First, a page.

Welcome to ExFix – Looking forward!

If you are unable to see straight ahead you have to look to the side of the things you want to see. When the image falls outside the area of the retina called the macula, it will have less clarity. This is due to the smaller number of cones in the peripheral regions of the retina as compared to the central area. Despite this vision is better in the periphery than in the area of central loss (the scotoma), especially if the object can be magnified sufficiently. An area on the retina which provides relatively good vision is called the “Best Retinal Area" (BRA). It is important to keep looking in that direction the whole time (and maintain good, steady fixation). The next possible step is to have variety of retinal areas for different tasks, e.g. for reading or identifying faces.

Training Eccentric Fixation

It takes months to learn eccentric fixation. Or an entire lifetime

Tests and exercises

There are seven tests and exercises that can give you in insight into EccFix-training. You can find the tests below and also in the yellow menu at the top of the page.

Researcher Tina Plank:

About Eccentric Fixation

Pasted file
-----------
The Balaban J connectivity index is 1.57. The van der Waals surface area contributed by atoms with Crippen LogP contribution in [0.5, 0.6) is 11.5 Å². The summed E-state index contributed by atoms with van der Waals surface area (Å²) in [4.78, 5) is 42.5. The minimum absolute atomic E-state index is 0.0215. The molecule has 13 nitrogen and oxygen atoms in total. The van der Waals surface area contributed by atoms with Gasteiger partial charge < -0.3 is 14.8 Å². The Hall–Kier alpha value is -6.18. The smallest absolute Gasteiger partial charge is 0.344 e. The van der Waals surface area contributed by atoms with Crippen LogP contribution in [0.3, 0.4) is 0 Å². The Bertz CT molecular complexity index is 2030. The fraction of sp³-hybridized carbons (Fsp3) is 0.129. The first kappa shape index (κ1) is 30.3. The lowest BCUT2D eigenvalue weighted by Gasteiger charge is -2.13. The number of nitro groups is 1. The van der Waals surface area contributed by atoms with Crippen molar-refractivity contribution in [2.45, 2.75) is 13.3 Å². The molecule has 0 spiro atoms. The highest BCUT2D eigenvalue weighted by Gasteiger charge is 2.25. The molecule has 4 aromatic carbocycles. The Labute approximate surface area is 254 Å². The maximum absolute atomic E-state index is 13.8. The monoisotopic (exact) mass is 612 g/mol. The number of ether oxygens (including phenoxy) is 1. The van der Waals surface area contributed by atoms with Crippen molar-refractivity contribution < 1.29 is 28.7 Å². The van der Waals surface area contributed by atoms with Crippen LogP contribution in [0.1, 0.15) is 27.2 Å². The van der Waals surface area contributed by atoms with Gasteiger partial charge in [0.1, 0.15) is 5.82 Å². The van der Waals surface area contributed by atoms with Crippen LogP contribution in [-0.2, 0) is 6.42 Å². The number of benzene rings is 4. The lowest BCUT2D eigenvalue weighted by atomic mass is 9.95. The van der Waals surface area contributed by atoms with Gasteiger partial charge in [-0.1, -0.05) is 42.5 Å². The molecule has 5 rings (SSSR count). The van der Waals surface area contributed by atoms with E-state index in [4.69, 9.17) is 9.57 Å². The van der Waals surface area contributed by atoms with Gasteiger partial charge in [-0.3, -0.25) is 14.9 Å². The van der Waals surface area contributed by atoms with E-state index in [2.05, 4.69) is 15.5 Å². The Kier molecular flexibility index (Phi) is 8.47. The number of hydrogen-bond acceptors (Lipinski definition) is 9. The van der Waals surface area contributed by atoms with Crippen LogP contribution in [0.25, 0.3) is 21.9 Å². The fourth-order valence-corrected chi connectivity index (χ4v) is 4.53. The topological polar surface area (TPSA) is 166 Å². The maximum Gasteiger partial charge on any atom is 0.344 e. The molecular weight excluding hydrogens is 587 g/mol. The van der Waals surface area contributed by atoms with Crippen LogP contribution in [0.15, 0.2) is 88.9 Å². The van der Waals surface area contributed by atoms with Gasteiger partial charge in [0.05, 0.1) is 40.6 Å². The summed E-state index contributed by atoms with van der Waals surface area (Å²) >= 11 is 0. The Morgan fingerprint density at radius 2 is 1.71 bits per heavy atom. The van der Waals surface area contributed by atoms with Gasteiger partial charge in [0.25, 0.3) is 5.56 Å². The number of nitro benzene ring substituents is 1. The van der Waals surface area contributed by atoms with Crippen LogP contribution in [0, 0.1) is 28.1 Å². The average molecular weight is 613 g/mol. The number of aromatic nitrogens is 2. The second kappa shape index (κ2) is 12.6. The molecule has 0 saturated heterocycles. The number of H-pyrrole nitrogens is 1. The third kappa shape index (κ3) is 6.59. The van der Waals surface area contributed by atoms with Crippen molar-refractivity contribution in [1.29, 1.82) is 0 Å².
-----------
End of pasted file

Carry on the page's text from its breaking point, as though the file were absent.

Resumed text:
When eccentric viewing is working well a person has chosen and uses an area outside the central visual field loss. Training can help to stabilize fixation with this new area, thus enabling or facilitating daily visual tasks like reading or directing their gaze at objects of interest. People thus are able to regain some independence and usually report positive effects on their quality of life.

Eccentric viewing training and a more stable eccentric fixation are also associated with an enhanced processing of visual information in the brain. During eccentric viewing training, it could be shown that an improvement in fixation stability was positively correlated with an increase in brain activation (Rosengarth et al., 2013). This was observable in areas of early visual cortex as well as in higher areas of visual processing that play a role in object or face recognition. Further, in a visual search task a highly stable eccentric fixation was associated with higher performance and also with a task-related increase in activation in visual cortex (Plank et al., 2013).